Zeno of Elea was recognised forhis string of paradoxes which altogether had a significant influence onphilosophy and namely, the idea of motion. Zeno was a Greek philosopher who wasan Eleatic, which is a term used when describing an individual or group fromthe ancient city if Elea, where there was a school of philosophers. On top ofbeing a philosopher, Zeno was also a Mathematician, and we can see thisreflected in his paradoxes as he uses mathematics as a point of reference tofurther validate his theory. Another philosopher, a fellow Eleatic namedParmenides also had a significant influence on Zeno, and Zeno happened to beone of his disciples and built his paradoxes around the work of Parmenides.
Zeno’s paradoxes proceeded to shape philosophy in the aspect of continuity andinfinity; he composed his paradoxes in a way to illustrate that any sort ofidea which differs from the teachings of Parmenides, is unsound. Plato, whohimself was a philosopher also, demonstrated a piece of writing where he spoke aboutParmenides. From this text, we can gather that it wields a source of Zeno’sintentions that we can regard as the most fitting. Aristotle however, gavestatements for Zeno’s arguments, namely that of motion. From these reports, weassemble the names of Zeno’s paradoxes; Achilles and the Tortoise and theDichotomy. These paradoxes were created in a manner that although both seemlogical when you converge on the conclusion, however, they seem altogetherpreposterous.
The first of Zeno’s paradoxesthat I shall cover is that entitled Achilles and the Tortoise. In this, Zenofurthers this concept of motion by using an array of examples and mathematics.In this paradox, Zeno adopts the model of Achilles being in a race with atortoise. The tortoise is given the advantage of a head start of 100 metres, tomake the race fair. Nonetheless, if we surmise that both Achilles and thetortoise begin running at differing constant speeds, the tortoise very slow andAchilles very fast, at some point Achilles will have had to have run 100 metresor there about to reach the tortoises starting point. However, during the timethe Achilles has run the 100 metres, given the speed at which he is movingcompared to the rate that the tortoise is running, the tortoise would have travelleda much shorter distance given the same time, say around that of 10 metres.However, once Achilles has reached the starting point of the tortoise, thetortoise has now exceeded this point, meaning that Achilles will need to gainthe ten further metres then.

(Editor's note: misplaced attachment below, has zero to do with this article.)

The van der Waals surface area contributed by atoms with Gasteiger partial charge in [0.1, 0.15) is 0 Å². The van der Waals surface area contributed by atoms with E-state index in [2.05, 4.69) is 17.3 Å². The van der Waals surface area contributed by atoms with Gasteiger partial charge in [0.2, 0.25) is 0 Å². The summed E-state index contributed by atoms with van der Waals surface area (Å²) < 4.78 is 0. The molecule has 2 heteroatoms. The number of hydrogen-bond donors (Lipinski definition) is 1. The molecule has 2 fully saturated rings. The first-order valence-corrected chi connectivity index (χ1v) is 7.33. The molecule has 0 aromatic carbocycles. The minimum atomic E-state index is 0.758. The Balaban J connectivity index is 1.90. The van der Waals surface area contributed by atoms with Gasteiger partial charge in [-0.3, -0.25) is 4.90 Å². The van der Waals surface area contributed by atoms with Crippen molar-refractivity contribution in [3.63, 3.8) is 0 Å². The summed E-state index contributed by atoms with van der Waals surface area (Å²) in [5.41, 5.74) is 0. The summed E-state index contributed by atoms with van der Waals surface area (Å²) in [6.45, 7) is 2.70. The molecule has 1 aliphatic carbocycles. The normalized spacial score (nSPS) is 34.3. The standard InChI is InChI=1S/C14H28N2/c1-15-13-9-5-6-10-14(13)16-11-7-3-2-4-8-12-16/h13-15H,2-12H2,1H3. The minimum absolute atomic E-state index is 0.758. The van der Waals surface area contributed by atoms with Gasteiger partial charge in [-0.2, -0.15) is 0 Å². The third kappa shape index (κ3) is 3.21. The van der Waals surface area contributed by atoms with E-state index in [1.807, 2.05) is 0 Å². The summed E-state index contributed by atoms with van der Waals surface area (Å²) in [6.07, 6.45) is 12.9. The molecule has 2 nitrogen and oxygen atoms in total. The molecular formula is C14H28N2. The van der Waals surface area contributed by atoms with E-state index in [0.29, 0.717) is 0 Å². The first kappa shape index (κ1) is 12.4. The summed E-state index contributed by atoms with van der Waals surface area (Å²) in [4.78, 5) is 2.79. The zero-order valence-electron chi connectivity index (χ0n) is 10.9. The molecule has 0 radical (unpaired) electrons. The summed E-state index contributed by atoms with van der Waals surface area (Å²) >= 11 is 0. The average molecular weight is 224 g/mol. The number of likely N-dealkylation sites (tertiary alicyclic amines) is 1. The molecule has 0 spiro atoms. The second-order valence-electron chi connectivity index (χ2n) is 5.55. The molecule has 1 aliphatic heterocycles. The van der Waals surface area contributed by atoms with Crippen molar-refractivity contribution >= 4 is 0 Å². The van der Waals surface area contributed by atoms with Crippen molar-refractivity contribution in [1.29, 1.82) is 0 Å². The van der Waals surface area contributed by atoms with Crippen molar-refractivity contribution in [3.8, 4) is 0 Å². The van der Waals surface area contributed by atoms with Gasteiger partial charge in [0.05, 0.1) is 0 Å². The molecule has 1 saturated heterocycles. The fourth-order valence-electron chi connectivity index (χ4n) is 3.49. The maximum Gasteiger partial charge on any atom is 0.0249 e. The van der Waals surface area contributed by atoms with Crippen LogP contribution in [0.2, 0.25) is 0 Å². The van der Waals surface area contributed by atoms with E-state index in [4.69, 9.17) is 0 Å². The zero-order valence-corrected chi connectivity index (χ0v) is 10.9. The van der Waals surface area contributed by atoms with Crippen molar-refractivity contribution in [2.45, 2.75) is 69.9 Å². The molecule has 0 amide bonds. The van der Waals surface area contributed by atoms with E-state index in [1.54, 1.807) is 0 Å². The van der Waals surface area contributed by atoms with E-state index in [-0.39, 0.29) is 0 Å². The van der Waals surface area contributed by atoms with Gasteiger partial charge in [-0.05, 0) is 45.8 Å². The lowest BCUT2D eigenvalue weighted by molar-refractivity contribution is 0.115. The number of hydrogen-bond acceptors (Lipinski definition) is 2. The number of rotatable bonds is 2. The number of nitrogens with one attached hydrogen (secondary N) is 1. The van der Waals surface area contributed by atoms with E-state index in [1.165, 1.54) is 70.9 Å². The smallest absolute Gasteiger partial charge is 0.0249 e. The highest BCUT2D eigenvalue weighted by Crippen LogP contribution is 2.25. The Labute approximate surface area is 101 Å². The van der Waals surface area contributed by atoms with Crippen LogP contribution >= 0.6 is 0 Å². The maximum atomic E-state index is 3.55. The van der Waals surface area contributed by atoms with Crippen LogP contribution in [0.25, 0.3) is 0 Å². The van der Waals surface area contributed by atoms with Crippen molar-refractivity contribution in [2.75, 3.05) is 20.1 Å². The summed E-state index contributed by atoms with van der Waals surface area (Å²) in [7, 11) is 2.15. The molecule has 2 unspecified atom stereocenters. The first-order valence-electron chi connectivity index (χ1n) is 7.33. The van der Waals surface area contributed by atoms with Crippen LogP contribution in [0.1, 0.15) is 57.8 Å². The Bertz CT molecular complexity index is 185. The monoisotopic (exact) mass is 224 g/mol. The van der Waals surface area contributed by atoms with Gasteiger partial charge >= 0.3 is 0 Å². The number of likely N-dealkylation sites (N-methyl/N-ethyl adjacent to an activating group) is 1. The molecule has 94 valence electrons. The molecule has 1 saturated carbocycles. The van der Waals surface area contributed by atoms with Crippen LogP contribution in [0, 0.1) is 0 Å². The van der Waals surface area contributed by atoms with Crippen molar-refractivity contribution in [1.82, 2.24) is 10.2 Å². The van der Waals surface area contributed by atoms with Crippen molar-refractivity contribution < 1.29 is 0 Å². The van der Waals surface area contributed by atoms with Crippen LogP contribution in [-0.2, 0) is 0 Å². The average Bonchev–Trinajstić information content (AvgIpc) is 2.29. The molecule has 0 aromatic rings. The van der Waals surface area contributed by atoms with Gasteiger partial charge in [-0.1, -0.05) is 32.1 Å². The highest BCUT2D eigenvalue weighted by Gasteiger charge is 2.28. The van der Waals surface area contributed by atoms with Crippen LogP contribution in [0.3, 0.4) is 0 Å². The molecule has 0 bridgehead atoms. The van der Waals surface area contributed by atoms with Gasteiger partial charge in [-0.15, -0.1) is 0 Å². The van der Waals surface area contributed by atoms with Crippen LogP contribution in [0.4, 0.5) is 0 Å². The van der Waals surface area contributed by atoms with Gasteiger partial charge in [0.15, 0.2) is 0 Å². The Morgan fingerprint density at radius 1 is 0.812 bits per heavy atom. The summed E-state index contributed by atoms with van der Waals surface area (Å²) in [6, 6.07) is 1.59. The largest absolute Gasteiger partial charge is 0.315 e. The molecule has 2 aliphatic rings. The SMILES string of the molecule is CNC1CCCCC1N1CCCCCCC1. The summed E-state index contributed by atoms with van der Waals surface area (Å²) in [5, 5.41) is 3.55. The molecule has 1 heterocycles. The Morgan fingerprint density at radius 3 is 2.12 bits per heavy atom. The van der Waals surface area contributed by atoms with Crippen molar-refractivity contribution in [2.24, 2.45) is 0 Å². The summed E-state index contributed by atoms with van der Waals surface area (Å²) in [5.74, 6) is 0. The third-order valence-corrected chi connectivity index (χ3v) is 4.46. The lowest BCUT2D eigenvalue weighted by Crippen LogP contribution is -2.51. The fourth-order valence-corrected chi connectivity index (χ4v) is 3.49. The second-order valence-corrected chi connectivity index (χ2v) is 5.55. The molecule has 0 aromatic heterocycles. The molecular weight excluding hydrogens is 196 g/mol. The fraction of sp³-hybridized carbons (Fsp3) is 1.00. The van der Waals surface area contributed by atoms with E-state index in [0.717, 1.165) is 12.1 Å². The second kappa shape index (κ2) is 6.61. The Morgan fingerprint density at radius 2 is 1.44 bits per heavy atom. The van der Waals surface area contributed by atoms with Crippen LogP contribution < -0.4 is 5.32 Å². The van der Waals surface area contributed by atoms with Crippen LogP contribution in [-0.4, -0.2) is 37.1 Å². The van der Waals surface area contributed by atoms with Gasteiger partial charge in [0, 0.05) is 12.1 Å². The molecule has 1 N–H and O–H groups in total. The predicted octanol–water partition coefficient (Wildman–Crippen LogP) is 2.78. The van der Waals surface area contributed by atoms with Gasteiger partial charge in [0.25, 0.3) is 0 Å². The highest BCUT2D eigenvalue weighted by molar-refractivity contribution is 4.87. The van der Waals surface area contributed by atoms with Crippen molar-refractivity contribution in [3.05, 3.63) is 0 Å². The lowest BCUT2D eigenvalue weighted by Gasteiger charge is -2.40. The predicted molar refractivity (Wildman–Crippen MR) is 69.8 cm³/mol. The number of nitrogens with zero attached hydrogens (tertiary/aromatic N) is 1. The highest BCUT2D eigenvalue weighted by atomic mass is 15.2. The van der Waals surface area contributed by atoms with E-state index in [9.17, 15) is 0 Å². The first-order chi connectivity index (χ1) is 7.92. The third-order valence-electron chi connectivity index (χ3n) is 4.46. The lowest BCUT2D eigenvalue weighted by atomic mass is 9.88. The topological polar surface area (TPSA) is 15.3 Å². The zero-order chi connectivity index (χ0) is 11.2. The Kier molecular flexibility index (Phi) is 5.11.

It would then take added time for Achilles to runthis distance, and in the time that it takes him to travel this range, thetortoise has once again exceeded his last point. Achilles then has to reachthis further point by which the tortoise has moved yet again and so on. Fromthis, we can analyse that, whenever Achilles reaches the certain distance wherethe tortoise has been, he still has to advance further before he can achievethe distance gained by the tortoise. To put this into practice, say ifI wanted to reach the other side of a field. For me to get from one side to theother, I must first reach the halfway point to then be able to traverse theother half. I must keep covering half the distance and later half of thatlength and half of that stretch and so on to infinity. To sum this up, I wouldnever actually get to the other side of the field because first I must reach aninfinite amount of points before being able to continue to the additionalinfinite amount of points and so on.
What this means is that all motion is thenseemingly impossible, because for me to reach any distance, I must reach theinfinite amount of distances from A to B, therefore never actually getting toB, because I first have to cover an endless amount of lengths which may take aninfinite amount of time. If we were to take this paradox for what is it then itcan cause a lot of problems because to think logically we know that givenAchilles running at a faster pace than the tortoise, even with the head startat some point Achilles will overtake the tortoise. Per contra, if we were toinvolve time into the paradox and say that it takes Achilles half the time toreach 10 metres and it took the tortoise double the time, then eventuallyAchilles would overtake the tortoise, or the tortoise would fall behind bydefault. However, if we were to believe what Zeno is saying, that to go acertain distance, I must first go half that length and so on. What we candeduct from this is, given all the infinite intervals, if we were to add theseup then we would assume that it would give us some infinite number, however itdoes not. Given all these sums, the number we get to is distinctly finite, andas a result of this, we should reach some finite distance, and therefore reachthe finish line.